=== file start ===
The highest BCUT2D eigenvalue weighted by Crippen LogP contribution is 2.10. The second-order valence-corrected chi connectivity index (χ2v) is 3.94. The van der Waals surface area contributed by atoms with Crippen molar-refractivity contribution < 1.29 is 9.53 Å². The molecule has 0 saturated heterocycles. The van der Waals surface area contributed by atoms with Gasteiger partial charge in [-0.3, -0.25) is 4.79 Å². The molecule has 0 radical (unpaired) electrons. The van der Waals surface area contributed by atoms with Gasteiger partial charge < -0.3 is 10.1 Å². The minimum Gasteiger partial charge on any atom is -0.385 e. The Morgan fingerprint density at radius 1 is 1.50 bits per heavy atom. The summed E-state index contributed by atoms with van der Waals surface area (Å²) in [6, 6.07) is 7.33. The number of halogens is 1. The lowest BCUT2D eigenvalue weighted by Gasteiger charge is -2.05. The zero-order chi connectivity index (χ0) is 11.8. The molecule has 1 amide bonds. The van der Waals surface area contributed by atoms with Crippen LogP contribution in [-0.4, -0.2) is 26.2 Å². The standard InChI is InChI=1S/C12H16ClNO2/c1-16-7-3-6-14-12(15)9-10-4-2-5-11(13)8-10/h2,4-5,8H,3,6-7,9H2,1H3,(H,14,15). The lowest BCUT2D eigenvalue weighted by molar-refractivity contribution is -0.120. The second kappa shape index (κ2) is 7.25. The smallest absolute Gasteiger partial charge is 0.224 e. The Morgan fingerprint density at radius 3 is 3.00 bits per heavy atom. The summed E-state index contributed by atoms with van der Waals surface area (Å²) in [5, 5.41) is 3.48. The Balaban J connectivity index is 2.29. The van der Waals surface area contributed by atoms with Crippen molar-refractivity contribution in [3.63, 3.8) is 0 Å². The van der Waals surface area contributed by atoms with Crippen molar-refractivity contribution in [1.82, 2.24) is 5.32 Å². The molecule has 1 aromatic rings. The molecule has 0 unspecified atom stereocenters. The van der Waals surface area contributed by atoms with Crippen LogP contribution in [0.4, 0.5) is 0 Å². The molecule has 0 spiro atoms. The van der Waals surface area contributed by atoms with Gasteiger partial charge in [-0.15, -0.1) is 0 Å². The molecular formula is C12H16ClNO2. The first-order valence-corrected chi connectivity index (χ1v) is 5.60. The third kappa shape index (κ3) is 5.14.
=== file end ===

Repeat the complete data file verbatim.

The highest BCUT2D eigenvalue weighted by Crippen LogP contribution is 2.10. The second-order valence-corrected chi connectivity index (χ2v) is 3.94. The van der Waals surface area contributed by atoms with Crippen molar-refractivity contribution < 1.29 is 9.53 Å². The molecule has 0 saturated heterocycles. The van der Waals surface area contributed by atoms with Gasteiger partial charge in [-0.3, -0.25) is 4.79 Å². The molecule has 0 radical (unpaired) electrons. The van der Waals surface area contributed by atoms with Gasteiger partial charge < -0.3 is 10.1 Å². The minimum Gasteiger partial charge on any atom is -0.385 e. The Morgan fingerprint density at radius 1 is 1.50 bits per heavy atom. The summed E-state index contributed by atoms with van der Waals surface area (Å²) in [6, 6.07) is 7.33. The number of halogens is 1. The lowest BCUT2D eigenvalue weighted by Gasteiger charge is -2.05. The zero-order chi connectivity index (χ0) is 11.8. The molecule has 1 amide bonds. The van der Waals surface area contributed by atoms with Crippen LogP contribution in [-0.4, -0.2) is 26.2 Å². The standard InChI is InChI=1S/C12H16ClNO2/c1-16-7-3-6-14-12(15)9-10-4-2-5-11(13)8-10/h2,4-5,8H,3,6-7,9H2,1H3,(H,14,15). The lowest BCUT2D eigenvalue weighted by molar-refractivity contribution is -0.120. The second kappa shape index (κ2) is 7.25. The smallest absolute Gasteiger partial charge is 0.224 e. The Morgan fingerprint density at radius 3 is 3.00 bits per heavy atom. The summed E-state index contributed by atoms with van der Waals surface area (Å²) in [5, 5.41) is 3.48. The Balaban J connectivity index is 2.29. The van der Waals surface area contributed by atoms with Crippen molar-refractivity contribution in [3.63, 3.8) is 0 Å². The van der Waals surface area contributed by atoms with Crippen molar-refractivity contribution in [1.82, 2.24) is 5.32 Å². The molecule has 1 aromatic rings. The molecule has 0 unspecified atom stereocenters. The van der Waals surface area contributed by atoms with Crippen LogP contribution in [0.4, 0.5) is 0 Å². The molecule has 0 spiro atoms. The van der Waals surface area contributed by atoms with Gasteiger partial charge in [-0.15, -0.1) is 0 Å². The molecular formula is C12H16ClNO2. The first-order valence-corrected chi connectivity index (χ1v) is 5.60. The third kappa shape index (κ3) is 5.14.